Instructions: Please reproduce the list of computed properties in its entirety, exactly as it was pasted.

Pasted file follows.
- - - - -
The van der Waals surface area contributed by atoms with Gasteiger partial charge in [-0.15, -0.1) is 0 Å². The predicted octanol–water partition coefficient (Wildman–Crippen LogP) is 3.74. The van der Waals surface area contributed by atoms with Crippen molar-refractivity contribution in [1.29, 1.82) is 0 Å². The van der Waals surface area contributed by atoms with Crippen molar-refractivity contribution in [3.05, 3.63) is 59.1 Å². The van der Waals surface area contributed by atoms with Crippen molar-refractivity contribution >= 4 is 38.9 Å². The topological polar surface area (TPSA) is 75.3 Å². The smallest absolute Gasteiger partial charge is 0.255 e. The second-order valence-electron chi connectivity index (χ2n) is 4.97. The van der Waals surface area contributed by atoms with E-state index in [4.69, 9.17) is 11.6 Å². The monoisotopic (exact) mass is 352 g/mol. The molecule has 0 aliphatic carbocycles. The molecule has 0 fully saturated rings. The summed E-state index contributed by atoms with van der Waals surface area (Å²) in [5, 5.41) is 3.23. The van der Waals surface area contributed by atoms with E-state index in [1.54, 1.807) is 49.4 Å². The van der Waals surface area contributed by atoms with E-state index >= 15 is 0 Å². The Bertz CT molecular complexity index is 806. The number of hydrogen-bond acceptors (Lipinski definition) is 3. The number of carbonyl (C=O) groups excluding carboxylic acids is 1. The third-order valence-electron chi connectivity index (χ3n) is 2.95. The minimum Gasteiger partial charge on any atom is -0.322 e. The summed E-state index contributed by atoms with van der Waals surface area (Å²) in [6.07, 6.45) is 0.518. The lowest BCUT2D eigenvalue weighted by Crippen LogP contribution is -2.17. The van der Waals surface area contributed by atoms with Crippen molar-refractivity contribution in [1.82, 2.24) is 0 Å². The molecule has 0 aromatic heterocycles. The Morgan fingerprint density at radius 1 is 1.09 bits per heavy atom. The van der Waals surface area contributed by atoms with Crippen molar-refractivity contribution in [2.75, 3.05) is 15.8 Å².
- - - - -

The van der Waals surface area contributed by atoms with Gasteiger partial charge in [-0.15, -0.1) is 0 Å². The predicted octanol–water partition coefficient (Wildman–Crippen LogP) is 3.74. The van der Waals surface area contributed by atoms with Crippen molar-refractivity contribution in [1.29, 1.82) is 0 Å². The van der Waals surface area contributed by atoms with Crippen molar-refractivity contribution in [3.05, 3.63) is 59.1 Å². The van der Waals surface area contributed by atoms with Crippen molar-refractivity contribution >= 4 is 38.9 Å². The topological polar surface area (TPSA) is 75.3 Å². The smallest absolute Gasteiger partial charge is 0.255 e. The second-order valence-electron chi connectivity index (χ2n) is 4.97. The van der Waals surface area contributed by atoms with E-state index in [4.69, 9.17) is 11.6 Å². The monoisotopic (exact) mass is 352 g/mol. The molecule has 0 aliphatic carbocycles. The molecule has 0 fully saturated rings. The summed E-state index contributed by atoms with van der Waals surface area (Å²) in [5, 5.41) is 3.23. The van der Waals surface area contributed by atoms with E-state index in [1.54, 1.807) is 49.4 Å². The van der Waals surface area contributed by atoms with E-state index >= 15 is 0 Å². The Bertz CT molecular complexity index is 806. The number of hydrogen-bond acceptors (Lipinski definition) is 3. The number of carbonyl (C=O) groups excluding carboxylic acids is 1. The third-order valence-electron chi connectivity index (χ3n) is 2.95. The minimum Gasteiger partial charge on any atom is -0.322 e. The summed E-state index contributed by atoms with van der Waals surface area (Å²) in [6.07, 6.45) is 0.518. The lowest BCUT2D eigenvalue weighted by Crippen LogP contribution is -2.17. The van der Waals surface area contributed by atoms with Crippen molar-refractivity contribution in [1.82, 2.24) is 0 Å². The molecule has 0 aromatic heterocycles. The Morgan fingerprint density at radius 1 is 1.09 bits per heavy atom. The van der Waals surface area contributed by atoms with Crippen molar-refractivity contribution in [2.75, 3.05) is 15.8 Å².